May 7, 2019
On May 6, the House Judiciary Committee announced that, on Wednesday, May 8, the panel would create a markup of a contempt report, in response to Attorney General William Barr’s failure to comply with a duly issued subpoena to provide Congress with the full, unredacted version of Special Counsel Robert Mueller’s investigative report along with underlying evidence.
During the markup procedure, members will debate and vote on a resolution; as well as on a supporting report. Should the committee vote to accept the report and hold the attorney general in contempt, the resolution and report will move to the floor for a full vote in the House to authorize legal proceedings.
“The contempt report provides an explanation of the committee’s urgent need for the Special Counsel’s report and underlying evidence, and the history of the committee’s efforts to negotiate with the Attorney General, among other details,” the committee’s formal statement said..
“Even in redacted form, the Special Counsel’s report offers disturbing evidence and analysis that President Trump engaged in obstruction of justice at the highest levels. Congress must see the full report and underlying evidence to determine how to best move forward with oversight, legislation, and other constitutional responsibilities,” commented House Judiciary Committee Chairman Jerrold Nadler (D-New York).
He added, “The Attorney General’s failure to comply with our subpoena, after extensive accommodation efforts, leaves us no choice but to initiate contempt proceedings in order to enforce the subpoena and access the full, unredacted report. If the Department presents us with a good faith offer for access to the full report and the underlying evidence, I reserve the right to postpone these proceedings.”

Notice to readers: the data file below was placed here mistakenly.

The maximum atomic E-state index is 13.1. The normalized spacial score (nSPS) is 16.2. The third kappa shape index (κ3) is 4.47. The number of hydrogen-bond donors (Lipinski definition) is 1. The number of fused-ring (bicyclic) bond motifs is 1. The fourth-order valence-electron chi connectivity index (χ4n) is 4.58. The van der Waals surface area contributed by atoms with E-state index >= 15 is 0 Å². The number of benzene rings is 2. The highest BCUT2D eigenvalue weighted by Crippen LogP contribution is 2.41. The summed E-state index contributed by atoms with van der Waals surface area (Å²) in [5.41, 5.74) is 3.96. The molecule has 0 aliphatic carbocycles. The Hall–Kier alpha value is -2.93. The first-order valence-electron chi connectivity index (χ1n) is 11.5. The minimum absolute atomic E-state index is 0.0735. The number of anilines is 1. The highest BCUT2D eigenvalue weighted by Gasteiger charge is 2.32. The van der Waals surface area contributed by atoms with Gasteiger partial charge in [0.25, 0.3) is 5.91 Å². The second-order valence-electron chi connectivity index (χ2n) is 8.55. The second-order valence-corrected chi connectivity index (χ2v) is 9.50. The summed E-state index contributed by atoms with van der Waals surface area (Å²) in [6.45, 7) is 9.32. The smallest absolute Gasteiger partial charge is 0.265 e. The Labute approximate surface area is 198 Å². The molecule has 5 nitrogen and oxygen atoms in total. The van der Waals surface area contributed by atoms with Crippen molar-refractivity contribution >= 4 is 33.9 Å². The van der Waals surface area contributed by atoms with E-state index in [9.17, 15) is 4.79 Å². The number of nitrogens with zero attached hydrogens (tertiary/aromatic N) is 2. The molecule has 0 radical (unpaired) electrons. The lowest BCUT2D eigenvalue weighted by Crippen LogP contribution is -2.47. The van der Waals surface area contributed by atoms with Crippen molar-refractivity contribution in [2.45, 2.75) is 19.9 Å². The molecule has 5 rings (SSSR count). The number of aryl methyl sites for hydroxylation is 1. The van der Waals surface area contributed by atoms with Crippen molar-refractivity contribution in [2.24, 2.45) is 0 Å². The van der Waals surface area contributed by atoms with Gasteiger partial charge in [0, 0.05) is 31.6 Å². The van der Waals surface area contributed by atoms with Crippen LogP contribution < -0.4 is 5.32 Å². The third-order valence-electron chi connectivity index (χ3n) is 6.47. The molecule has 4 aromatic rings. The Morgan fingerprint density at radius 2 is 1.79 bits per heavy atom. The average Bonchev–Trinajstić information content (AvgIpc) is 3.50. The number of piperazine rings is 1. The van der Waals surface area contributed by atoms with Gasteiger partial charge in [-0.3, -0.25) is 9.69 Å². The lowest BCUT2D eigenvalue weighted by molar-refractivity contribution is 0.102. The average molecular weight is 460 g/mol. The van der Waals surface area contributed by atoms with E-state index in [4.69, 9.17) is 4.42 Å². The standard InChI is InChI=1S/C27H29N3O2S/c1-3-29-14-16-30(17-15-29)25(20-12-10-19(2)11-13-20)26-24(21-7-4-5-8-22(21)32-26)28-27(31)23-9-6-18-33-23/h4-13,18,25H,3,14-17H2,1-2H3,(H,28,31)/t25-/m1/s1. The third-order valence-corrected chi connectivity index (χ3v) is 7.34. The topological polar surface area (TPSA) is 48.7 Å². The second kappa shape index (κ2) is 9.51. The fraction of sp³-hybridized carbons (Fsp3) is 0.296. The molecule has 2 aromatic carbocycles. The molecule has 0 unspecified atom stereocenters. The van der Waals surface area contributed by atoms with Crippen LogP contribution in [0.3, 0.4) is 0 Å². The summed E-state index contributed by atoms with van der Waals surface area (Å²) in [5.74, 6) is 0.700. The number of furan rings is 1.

The proceedings come after Nadler, in his most recent attempt, sent a letter on May 3 to Attorney General William Barr with a counter-offer to immediately gain access to the redacted portions of Special Counsel Mueller’s report and underlying materials. Nadler requested that the Department reconsider its refusal to allow all members of Congress and appropriate staff to view redacted portions of the report in a secure location, not including the grand jury material. Nadler asked that the department work jointly with Congress to seek a court order to provide grand jury material. For the production of underlying documents, Nadler offered to prioritize those materials specifically cited in the report.
A copy of the contempt resolution and report is available here.